173. Boberg, E.W.; Liem, A.; Miller, E.C.; Miller, J.A. Inhibition by pentachlorophenol of the initiating and promoting activities of 1′-hydroxysafrole for the formation of enzyme-altered foci and tumors in rat liver. Carcinogenesis 1987, 8, 531–539. [Google Scholar] [CrossRef]
  174. Groh, I.A.M.; Cartus, A.T.; Vallicotti, S.; Kajzar, J.; Merz, K.-H.; Schrenk, D.; Esselen, M. Genotoxic potential of methyleugenol and selected methyleugenol metabolites in cultured Chinese hamster V79 cells. Food Funct. 2012, 3, 428. [Google Scholar] [CrossRef] [PubMed]
  175. Randerath, K.; Haglund, R.E.; Phillips, D.H.; Reddy, M.V. 32P-post-labelling analysis of DNA adducts formed in the livers of animals treated with safrole, estragole and other naturally-occurring alkenylbenzenes. I. adult female CD-1 mice. Carcinogenesis 1984, 5, 1613–1622. [Google Scholar] [CrossRef]
  176. Daimon, H.; Sawada, S.; Asakura, S.; Sagami, F. Inhibition of sulfotransferase affecting in vivo genotoxicity and DNA adducts induced by safrole in rat liver. Teratog. Carcinog. Mutagen. 1997, 17, 327–337. [Google Scholar] [CrossRef]
  177. Borchert, P.; Wislocki, P.G.; Miller, J.A.; Miller, E.C. The metabolism of the naturally occurring hepatocarcinogen safrole to 1′-hydroxysafrole and the electrophilic reactivity of 1′-acetoxysafrole. Cancer Res. 1973, 33, 575–589. [Google Scholar] [PubMed]
  178. Schiestl, R.H.; Chan, W.-S.; Gietz, R.D.; Mehta, R.D.; Hastings, P. Safrole, eugenol and methyleugenol induce intrachromosomal recombination in yeast. Mutat. Res. Toxicol. 1989, 224, 427–436. [Google Scholar] [CrossRef]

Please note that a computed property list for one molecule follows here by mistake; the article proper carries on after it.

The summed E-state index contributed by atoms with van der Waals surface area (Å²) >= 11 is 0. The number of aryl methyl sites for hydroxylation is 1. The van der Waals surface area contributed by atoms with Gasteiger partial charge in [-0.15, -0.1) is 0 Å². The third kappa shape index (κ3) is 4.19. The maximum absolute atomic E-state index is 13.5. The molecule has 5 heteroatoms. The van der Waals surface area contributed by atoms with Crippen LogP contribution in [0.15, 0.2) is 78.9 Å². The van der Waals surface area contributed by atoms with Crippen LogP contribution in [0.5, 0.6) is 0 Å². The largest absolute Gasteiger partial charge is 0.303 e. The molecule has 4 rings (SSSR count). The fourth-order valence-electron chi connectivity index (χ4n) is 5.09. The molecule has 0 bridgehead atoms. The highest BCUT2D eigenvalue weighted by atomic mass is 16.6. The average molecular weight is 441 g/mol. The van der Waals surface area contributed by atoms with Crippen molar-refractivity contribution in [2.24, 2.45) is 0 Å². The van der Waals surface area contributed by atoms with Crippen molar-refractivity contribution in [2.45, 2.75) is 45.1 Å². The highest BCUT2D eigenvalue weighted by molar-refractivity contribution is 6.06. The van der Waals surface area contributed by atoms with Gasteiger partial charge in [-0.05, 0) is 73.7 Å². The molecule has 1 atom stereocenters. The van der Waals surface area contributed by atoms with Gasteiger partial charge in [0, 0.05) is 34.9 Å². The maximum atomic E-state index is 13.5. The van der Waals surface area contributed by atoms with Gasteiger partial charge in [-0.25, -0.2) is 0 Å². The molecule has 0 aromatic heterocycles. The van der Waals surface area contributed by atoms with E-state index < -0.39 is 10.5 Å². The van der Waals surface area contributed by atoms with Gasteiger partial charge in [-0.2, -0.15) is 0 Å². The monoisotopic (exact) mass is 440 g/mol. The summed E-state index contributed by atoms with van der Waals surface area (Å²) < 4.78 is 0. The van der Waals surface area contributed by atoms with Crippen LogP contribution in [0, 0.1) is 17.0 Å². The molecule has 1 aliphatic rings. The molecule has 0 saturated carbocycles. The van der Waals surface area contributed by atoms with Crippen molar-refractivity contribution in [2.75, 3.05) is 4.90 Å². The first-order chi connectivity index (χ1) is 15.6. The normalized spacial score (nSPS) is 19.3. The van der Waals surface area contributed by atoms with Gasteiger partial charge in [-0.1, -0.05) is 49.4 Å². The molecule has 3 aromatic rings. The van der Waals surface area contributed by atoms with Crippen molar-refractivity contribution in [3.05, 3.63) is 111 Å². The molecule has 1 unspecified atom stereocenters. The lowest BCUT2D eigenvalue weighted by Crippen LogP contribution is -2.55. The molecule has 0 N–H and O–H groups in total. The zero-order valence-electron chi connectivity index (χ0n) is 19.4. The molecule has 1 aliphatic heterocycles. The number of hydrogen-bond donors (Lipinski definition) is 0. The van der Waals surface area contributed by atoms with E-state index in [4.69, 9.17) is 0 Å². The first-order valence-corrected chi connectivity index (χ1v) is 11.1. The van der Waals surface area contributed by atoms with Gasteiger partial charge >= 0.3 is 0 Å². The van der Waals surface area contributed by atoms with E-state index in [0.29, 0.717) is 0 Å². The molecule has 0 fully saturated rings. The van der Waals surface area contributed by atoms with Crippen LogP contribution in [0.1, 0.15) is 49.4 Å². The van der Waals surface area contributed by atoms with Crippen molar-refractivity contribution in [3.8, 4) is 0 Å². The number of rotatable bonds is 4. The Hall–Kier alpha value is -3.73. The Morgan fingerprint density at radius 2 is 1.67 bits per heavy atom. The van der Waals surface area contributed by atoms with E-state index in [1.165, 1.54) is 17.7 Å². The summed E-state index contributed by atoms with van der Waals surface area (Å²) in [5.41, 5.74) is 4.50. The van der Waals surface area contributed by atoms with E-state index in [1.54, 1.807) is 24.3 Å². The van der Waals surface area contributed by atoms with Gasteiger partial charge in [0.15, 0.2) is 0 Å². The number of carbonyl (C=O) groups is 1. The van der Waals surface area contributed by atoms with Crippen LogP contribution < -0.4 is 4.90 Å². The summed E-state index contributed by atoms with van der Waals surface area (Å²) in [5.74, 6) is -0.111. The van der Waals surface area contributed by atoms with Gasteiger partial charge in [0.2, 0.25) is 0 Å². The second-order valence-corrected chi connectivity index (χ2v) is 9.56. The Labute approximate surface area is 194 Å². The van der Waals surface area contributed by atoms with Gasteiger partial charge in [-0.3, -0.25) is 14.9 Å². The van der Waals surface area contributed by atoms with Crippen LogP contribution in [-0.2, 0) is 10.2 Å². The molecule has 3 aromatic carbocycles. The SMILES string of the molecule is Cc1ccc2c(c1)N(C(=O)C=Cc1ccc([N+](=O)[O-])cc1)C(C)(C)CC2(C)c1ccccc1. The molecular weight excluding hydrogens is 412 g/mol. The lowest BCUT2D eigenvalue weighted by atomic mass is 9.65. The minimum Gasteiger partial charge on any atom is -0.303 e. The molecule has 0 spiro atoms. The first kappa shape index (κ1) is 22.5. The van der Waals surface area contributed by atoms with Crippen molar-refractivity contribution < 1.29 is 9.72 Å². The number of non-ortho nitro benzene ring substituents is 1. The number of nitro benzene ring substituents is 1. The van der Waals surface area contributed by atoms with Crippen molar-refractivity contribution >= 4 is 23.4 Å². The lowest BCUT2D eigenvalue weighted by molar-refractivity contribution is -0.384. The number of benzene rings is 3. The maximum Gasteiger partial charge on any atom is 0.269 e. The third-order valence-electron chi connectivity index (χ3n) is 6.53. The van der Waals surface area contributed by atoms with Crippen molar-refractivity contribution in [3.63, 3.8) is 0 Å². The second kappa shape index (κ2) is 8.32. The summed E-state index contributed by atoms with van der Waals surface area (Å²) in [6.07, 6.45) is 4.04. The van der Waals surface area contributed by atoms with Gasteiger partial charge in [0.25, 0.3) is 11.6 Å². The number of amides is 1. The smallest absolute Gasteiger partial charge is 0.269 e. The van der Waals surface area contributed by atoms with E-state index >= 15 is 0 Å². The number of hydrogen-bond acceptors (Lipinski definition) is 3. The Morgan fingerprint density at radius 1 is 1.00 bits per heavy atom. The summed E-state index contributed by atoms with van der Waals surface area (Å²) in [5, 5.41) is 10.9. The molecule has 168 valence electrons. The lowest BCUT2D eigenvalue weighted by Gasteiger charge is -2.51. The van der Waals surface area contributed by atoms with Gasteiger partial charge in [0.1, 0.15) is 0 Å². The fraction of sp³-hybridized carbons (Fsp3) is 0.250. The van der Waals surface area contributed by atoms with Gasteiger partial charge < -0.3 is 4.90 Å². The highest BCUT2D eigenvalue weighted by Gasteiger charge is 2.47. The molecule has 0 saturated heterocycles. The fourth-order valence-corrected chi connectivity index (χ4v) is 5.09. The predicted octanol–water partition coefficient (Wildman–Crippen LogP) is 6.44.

179. Mortelmans, K.; Haworth, S.; Lawlor, T.; Speck, W.; Tainer, B.; Zeiger, E. Salmonella mutagenicity tests: II. Results from the testing of 270 chemicals. Environ. Mutagen. 1986, 8, 1–119. [Google Scholar] [CrossRef]
  180. Herrmann, K.; Engst, W.; Meinl, W.; Florian, S.; Cartus, A.T.; Schrenk, D.; Appel, K.E.; Nolden, T.; Himmelbauer, H.; Glatt, H. Formation of hepatic DNA adducts by methyleugenol in mouse models: Drastic decrease by Sult1a1 knockout and strong increase by transgenic human SULT1A1/2. Carcinogenesis 2014, 35, 935–941. [Google Scholar] [CrossRef][Green Version]
  181. Herrmann, K.; Engst, W.; Florian, S.; Lampen, A.; Meinl, W.; Glatt, H.R. The influence of the SULT1A status-wild-type, knockout or humanized-on the DNA adduct formation by methyleugenol in extrahepatic tissues of mice. Toxicol. Res. 2016, 5, 808–815. [Google Scholar] [CrossRef][Green Version]
  182. Tan, K.H.; Nishida, R. Methyl Eugenol: Its Occurrence, Distribution, and Role in Nature, Especially in Relation to Insect Behavior and Pollination. J. Insect Sci. 2012, 12, 1–60. [Google Scholar] [CrossRef][Green Version]
  183. Smith, B.; Cadby, P.; Leblanc, J.-C.; Setzer, R.W. Application of the margin of exposure (MoE) approach to substances in food that are genotoxic and carcinogenic: Example: Methyleugenol, CASRN: 93-15-2. Food Chem. Toxicol. 2010, 48, S89–S97. [Google Scholar] [CrossRef] [PubMed]
  184. Monien, B.H.; Schumacher, F.; Herrmann, K.; Glatt, H.; Turesky, R.J.; Chesné, C. Simultaneous Detection of Multiple DNA Adducts in Human Lung Samples by Isotope-Dilution UPLC-MS/MS. Anal. Chem. 2014, 87, 641–648. [Google Scholar] [CrossRef] [PubMed]
  185. Abdo, K.; Cunningham, M.; Snell, M.; Herbert, R.; Travlos, G.; Eldridge, S.; Bucher, J. 14-Week toxicity and cell proliferation of methyleugenol administered by gavage to F344 rats and B6C3F1 mice. Food Chem. Toxicol. 2001, 39, 303–316. [Google Scholar] [CrossRef]
  186. EFSA. Guidance on conducting repeated-dose 90-day oral toxicity study in rodents on whole food/feed. EFSA J. 2011, 9, 2438. [Google Scholar] [CrossRef]
  187. OECD. Test No. 407: Repeated Dose 28-day Oral Toxicity Study in Rodents. In OECD Guidelines for the Testing of Chemicals; Section 4; OECD Publishing: Paris, France, 2008. [Google Scholar]
  188. Sachse, B.; Meinl, W.; Sommer, Y.; Glatt, H.; Seidel, A.; Monien, B.H. Bioactivation of food genotoxicants 5-hydroxymethylfurfural and furfuryl alcohol by sulfotransferases from human, mouse and rat: A comparative study. Arch. Toxicol. 2014, 90, 137–148. [Google Scholar] [CrossRef] [PubMed][Green Version]